We check into our hostel, 'The Big Apple'. Istanbul is busy, it is August after all, and everywhere is full. This means that our sixteen-bed dorm is at full capacity. Somehow we have managed to avoid dorms almost entirely since Australia, over eight months ago. In Japan we had people to stay with and the dorm concept hasn't really caught on in India or Nepal. Everywhere else we have stayed at hostels but they were so cheap that it hardly cost any more to take a private room. Turkey, and Istanbul in particular, is just so expensive that a private room is not really an option. Even a bunk in a sixteen-bed dorm costs ten euros.

Some dorms can be great - comfy beds, a good way to meet friendly fellow travellers and share tips and stories while saving money. And sometimes they can be terrible - smelly clothes everywhere, inconsiderate roommates who burst in at 4 A.M., switch the light on and start yelling and banging around, long waits for the one communal bathroom, and dodgy-looking characters passing in and out unchecked. And you never know which kind you are going to get until it's too late.

The Big Apple is somewhere in the middle of this continuum: a few late-night larrikins and underwear on the floor but not the worst, I guess. Jane likes the top bunk, a carry-over from childhood, but I can't stand it. All your luggage, clothes, toiletries etc are down on the floor and you have no space for anything up the top. It is also a real pain in the arse to climb up and down, especially when you need to go for a pee in the middle of the night. It is dark, of course, you have to climb down in your bare feet on the narrow metal rungs that always stop about half a metre from the floor, leaving you the choice of standing on the mattress or possibly the face of the person on the bottom bunk, or jumping to the ground and twisting your ankle on a stray backpack or guidebook.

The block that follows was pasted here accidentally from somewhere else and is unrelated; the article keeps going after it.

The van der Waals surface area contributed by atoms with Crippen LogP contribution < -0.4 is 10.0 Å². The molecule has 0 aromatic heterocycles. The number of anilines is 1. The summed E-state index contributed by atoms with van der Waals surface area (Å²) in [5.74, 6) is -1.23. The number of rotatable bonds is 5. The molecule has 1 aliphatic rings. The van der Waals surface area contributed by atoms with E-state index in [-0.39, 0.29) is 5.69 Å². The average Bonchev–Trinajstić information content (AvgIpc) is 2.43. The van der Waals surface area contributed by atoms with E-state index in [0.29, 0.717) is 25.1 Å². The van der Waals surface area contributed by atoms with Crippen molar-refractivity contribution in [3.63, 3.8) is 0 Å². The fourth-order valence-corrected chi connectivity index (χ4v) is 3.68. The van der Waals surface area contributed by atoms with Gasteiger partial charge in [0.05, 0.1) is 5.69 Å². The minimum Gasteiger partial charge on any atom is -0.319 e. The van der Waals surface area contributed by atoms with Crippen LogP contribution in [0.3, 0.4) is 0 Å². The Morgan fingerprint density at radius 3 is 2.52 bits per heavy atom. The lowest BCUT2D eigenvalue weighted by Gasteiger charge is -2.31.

Then you have the snorers. Completely oblivious to their own disruptive noises, they sleep soundly while everyone else is kept awake. In the morning the snorer wakes up refreshed and unaware of the glares from his roommates. My feeling is that if you know that you are a snorer - and most snorers know - you shouldn't sleep in a dorm. It sounds harsh but otherwise you are just being inconsiderate to everyone else in the room.

Anyway. We spend a couple of leisurely days in Istanbul without doing anything too exciting. Unfortunately, the high cost of travelling here in Turkey has completely blown our budget and we are looking for low cost activities. We are struck by how modern and European Istanbul is. We had imagined a chaotic zoo of traffic and pushy people, a la Cairo or Damascus, but Istanbul is comparatively quiet, civilized and attractive.

In a region of the world with no shortage of bazaars, souqs, khans and other markets, Istanbul's Grand Bazaar stands out. The centuries-old covered market is a labyrinth of alleys and paths, all lined with every Turkish specialty - carpets, leather jackets, more carpets, knock-off brand name clothes, even more carpets, apple tea and, of course, Turkish delight. The merchants are chatty but nowhere near as annoying and hassly as their Egyptian or Syrian counterparts.

Turkish people overall have exceeded our expectations in terms of friendliness and civility and the whole country has surprised us with its natural beauty, infrastructure and frustration-free travel. Sadly the high cost of everything means we cannot spend any longer here. Cheaper pastures await.